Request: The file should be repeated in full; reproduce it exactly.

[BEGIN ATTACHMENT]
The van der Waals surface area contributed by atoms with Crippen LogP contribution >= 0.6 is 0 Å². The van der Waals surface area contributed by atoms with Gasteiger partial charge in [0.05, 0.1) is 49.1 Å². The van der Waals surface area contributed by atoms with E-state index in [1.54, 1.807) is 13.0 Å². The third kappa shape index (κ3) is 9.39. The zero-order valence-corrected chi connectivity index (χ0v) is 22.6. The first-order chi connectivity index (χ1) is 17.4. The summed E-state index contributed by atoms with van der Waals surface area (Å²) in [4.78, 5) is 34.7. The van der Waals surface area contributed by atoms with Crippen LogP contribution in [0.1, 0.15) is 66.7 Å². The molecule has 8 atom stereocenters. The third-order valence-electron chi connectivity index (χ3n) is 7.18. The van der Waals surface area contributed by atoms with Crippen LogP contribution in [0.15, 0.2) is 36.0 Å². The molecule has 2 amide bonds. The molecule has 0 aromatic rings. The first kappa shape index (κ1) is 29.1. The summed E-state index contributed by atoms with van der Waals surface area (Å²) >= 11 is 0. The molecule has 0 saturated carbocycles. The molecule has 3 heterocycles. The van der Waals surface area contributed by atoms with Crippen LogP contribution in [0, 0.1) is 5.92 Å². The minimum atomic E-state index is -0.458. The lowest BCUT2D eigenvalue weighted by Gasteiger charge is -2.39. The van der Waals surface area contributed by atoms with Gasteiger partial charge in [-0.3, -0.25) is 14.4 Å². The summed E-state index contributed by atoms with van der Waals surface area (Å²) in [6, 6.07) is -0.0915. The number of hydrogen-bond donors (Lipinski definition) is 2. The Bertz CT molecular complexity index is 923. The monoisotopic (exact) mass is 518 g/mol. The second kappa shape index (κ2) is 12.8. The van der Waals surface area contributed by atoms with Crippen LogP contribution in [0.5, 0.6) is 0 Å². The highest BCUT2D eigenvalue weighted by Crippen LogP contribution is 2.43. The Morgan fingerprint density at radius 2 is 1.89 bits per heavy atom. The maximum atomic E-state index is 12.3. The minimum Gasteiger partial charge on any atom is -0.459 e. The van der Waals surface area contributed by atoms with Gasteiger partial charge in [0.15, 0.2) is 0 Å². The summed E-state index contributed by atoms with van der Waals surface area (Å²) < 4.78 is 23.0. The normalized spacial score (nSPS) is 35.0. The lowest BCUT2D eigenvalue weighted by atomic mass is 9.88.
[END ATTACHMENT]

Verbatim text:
The van der Waals surface area contributed by atoms with Crippen LogP contribution >= 0.6 is 0 Å². The van der Waals surface area contributed by atoms with Gasteiger partial charge in [0.05, 0.1) is 49.1 Å². The van der Waals surface area contributed by atoms with E-state index in [1.54, 1.807) is 13.0 Å². The third kappa shape index (κ3) is 9.39. The zero-order valence-corrected chi connectivity index (χ0v) is 22.6. The first-order chi connectivity index (χ1) is 17.4. The summed E-state index contributed by atoms with van der Waals surface area (Å²) in [4.78, 5) is 34.7. The van der Waals surface area contributed by atoms with Crippen LogP contribution in [0.1, 0.15) is 66.7 Å². The molecule has 8 atom stereocenters. The third-order valence-electron chi connectivity index (χ3n) is 7.18. The van der Waals surface area contributed by atoms with Crippen LogP contribution in [0.15, 0.2) is 36.0 Å². The molecule has 2 amide bonds. The molecule has 0 aromatic rings. The first kappa shape index (κ1) is 29.1. The summed E-state index contributed by atoms with van der Waals surface area (Å²) >= 11 is 0. The molecule has 0 saturated carbocycles. The molecule has 3 heterocycles. The van der Waals surface area contributed by atoms with Crippen LogP contribution in [0, 0.1) is 5.92 Å². The minimum atomic E-state index is -0.458. The lowest BCUT2D eigenvalue weighted by Gasteiger charge is -2.39. The van der Waals surface area contributed by atoms with Gasteiger partial charge in [-0.3, -0.25) is 14.4 Å². The summed E-state index contributed by atoms with van der Waals surface area (Å²) in [6, 6.07) is -0.0915. The number of hydrogen-bond donors (Lipinski definition) is 2. The Bertz CT molecular complexity index is 923. The monoisotopic (exact) mass is 518 g/mol. The second kappa shape index (κ2) is 12.8. The van der Waals surface area contributed by atoms with Crippen LogP contribution in [0.5, 0.6) is 0 Å². The highest BCUT2D eigenvalue weighted by Crippen LogP contribution is 2.43. The Morgan fingerprint density at radius 2 is 1.89 bits per heavy atom. The maximum atomic E-state index is 12.3. The minimum Gasteiger partial charge on any atom is -0.459 e. The van der Waals surface area contributed by atoms with Gasteiger partial charge in [0.15, 0.2) is 0 Å². The summed E-state index contributed by atoms with van der Waals surface area (Å²) < 4.78 is 23.0. The normalized spacial score (nSPS) is 35.0. The lowest BCUT2D eigenvalue weighted by atomic mass is 9.88.